Despite the fans’ preoccupation with lap times, new color schemes and comparing one race car to another, the teams focused on testing system performance to prepare the new car in the best possible way for the first round in Melbourne — where the real speed will be revealed.
“It’s a difficult time for engineers,” says Paddy Lowe, Chief Technical Officer at Williams Martini Racing. “You work very hard on your car. You feel like you’ve done the best you possibly could. But you don’t know where you sit in the competitive space.
“The most critical hour in the hole year is the [the season’s first] qualifying session in Australia. This one hour is when you find out the answer to the question about how good a job you’ve done.
“There is a great sense of relief at the end of the first qualifying session. If you did a good job and came on top, then, of course, you’re happy. But even if you’ve done not as good a job, at least you understand what you have to do.”
Lowe returned to Williams in March 2017 after three and a half years with Mercedes, the team that won the last four Constructors’ Championships. Since it was already too late to influence the development of the last year’s car, he concentrated his focus on the new FW41 to such an extent that it was christened as “Paddy’s car” by the team’s vice principal Claire Williams.
“The pressure is on Paddy Lowe and the engineering team to deliver,” Williams said last week.
Lowe himself is confident that a new approach to the design philosophy of this year’s challenger will pay dividends when racing kicks off in earnest.
“The FW41 does involve a number of departures from the directions that have been pursued in the past,” said Lowe at last month’s car launch. “The philosophy we are starting to see emerge is a new approach to the collaboration between aerodynamics and design to achieve the optimum working result.”
The team finished fifth in the Constructors’ Championship last year, a more than respectable result given the might of Mercedes, Ferrari, and Red Bull Racing. Yet Williams is always striving for more in a bid to resurrect the glory days of the 1980s and 1990s.
“It doesn’t mean we’re unhappy with the last year’s car,” added Lowe. “You have to keep on finding lap time in order to move forward and be competitive every year.
“It’s part of progress. It’s a new direction in regards to packaging, and aerodynamics curving in particular. We found a lot more volume, which we translated into more performance.”
Rob Smedley, Head of Vehicle Performance at the Williams Martini Racing, is also encouraged by the new direction, hinting that it is designed to close the gap between Williams and the teams in front.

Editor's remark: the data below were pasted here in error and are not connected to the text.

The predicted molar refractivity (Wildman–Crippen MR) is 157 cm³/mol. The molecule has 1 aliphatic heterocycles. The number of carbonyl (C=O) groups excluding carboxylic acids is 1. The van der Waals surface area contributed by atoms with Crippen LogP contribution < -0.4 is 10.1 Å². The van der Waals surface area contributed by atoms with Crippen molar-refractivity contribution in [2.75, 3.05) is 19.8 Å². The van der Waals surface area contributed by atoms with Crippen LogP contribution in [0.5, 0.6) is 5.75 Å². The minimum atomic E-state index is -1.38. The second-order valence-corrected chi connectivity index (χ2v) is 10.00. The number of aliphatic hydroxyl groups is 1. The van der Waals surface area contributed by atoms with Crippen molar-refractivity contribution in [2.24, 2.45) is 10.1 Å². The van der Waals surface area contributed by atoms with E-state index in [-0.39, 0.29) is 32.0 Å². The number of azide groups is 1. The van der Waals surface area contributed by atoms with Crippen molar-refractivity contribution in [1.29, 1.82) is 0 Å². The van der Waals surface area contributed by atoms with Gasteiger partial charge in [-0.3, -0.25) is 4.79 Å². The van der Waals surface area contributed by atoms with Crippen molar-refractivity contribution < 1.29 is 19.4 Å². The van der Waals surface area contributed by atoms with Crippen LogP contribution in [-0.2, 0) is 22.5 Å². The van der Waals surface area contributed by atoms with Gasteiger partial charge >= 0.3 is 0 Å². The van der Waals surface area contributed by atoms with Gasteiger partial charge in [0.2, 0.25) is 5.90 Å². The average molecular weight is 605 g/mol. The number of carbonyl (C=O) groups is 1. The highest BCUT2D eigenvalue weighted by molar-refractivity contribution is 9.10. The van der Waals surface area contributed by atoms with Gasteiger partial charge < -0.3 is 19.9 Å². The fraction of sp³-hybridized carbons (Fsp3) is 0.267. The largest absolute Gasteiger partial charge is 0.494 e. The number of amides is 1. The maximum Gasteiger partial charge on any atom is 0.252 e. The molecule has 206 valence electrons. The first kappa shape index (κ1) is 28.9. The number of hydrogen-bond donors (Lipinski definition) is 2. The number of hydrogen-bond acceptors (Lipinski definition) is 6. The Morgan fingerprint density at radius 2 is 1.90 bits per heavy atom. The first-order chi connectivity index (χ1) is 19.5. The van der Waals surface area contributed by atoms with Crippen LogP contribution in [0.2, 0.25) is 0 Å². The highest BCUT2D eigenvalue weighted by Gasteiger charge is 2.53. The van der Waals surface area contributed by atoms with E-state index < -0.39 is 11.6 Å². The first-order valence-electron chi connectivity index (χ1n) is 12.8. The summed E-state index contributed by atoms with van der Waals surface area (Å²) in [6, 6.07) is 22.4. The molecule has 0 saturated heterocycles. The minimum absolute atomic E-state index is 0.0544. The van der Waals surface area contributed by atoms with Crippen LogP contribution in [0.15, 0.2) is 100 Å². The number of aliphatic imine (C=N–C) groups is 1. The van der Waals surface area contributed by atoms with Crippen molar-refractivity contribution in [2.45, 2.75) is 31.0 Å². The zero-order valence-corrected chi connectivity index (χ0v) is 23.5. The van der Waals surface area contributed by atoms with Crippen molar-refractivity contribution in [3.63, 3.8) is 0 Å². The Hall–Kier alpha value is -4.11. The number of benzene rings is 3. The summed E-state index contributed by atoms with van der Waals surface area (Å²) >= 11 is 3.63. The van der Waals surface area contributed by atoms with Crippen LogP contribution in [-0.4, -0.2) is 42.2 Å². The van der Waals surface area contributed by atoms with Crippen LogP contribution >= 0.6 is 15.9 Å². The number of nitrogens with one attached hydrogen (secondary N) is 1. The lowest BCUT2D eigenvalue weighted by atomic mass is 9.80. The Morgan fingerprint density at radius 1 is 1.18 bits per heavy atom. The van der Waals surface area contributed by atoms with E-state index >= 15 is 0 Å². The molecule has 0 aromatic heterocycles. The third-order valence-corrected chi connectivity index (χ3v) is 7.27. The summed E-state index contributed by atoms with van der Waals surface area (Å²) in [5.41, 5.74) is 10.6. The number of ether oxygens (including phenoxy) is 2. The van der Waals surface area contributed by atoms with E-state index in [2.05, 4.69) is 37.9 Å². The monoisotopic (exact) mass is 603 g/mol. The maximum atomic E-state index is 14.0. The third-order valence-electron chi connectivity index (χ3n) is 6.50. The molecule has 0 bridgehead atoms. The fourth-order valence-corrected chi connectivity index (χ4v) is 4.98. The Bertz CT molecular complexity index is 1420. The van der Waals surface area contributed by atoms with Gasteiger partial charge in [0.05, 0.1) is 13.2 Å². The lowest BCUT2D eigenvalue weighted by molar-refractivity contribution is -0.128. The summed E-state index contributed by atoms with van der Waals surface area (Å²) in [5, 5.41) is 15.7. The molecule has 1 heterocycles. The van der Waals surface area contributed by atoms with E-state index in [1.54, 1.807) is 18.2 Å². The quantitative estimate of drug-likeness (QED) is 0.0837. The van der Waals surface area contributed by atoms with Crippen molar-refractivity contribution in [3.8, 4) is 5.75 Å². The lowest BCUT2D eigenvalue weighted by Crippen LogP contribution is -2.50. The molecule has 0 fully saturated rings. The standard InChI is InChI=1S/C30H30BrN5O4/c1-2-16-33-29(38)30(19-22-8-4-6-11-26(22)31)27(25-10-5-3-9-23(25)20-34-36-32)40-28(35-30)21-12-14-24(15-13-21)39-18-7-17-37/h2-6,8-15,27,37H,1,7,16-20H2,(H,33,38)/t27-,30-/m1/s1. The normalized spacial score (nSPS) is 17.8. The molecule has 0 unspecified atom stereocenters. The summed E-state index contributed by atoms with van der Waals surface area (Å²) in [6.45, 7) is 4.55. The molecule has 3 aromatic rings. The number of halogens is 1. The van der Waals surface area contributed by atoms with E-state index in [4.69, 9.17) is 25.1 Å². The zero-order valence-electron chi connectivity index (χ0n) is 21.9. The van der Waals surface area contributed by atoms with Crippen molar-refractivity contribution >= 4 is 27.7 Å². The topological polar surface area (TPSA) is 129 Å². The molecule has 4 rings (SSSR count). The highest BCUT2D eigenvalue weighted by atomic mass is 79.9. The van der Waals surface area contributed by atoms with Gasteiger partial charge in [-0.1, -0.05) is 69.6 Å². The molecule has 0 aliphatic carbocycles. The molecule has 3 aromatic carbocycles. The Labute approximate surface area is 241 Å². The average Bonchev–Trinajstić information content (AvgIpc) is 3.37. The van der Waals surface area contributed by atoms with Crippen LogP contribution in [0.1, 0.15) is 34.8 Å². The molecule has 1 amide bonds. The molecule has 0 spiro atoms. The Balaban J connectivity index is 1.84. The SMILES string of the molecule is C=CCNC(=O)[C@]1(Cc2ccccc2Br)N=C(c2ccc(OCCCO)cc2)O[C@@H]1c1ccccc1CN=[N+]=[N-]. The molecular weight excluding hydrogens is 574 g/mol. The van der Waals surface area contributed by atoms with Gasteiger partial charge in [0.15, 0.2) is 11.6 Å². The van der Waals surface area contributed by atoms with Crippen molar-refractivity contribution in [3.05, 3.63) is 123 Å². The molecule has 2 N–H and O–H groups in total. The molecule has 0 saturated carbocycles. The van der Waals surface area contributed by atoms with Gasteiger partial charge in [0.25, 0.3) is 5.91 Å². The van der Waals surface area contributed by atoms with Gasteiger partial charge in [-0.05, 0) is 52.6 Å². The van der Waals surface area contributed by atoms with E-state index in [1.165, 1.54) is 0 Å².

“We have to evolve more quickly than we did in the past. The principal thing is that as long as we’re closing the gap by making step changes where needed, and sustaining evolution of ideas, it’s the right thing to do. We’re not shy of making changes,” said Smedley.
“If you compare our last year’s car to the fastest cars in 2017, it was clear we had to make revolutionary changes around the front furniture area, side pods, and other parts in order to generate more efficient downforce.
“In order to do that, we had to free up space inside the bodywork. Aerodynamics is one of the principal performance gains we could make, but to make those gains, we had to make the packaging gain underneath the bodywork so that the aerodynamics guys could have more freedom. It was a very collaborative process between design and aerodynamics.
“Whether it puts us in a different position or not, you don’t know because you don’t know what the other teams have done.”
The team will have to wait till the qualifying session in Melbourne to find out. Moving up in Formula 1, however, in the words of Claire Williams, is a long process, “it’s like moving a Titanic.”
Williams has spent precious time in putting the right people together in order to maximize results on the track. Smedley himself is a great example.
“I worked in a team where we’ve been very successful to the point of dominance in winning world championships,” added Smedley, referring to his previous engineering positions at Scuderia Ferrari. “For me, the beauty of Formula 1 is the challenge that it offers: technology, engineering, organization, and strategy. It was something that I really wanted to get my teeth into coming back to Williams.”
“Out team, in its senior ranks, has enough breadth, depth, and technical knowledge also to support the drivers at a correct level. Having Robert Kubica as a reserve driver on board is also a great asset. His super experience and general Formula 1 knowledge are going to contribute to our whole driver feedback,” said Smedley.
Will the new approach and new direction pay off in 2018? Only time will tell.
Top Image: © Glenn Dunbar/Williams F1.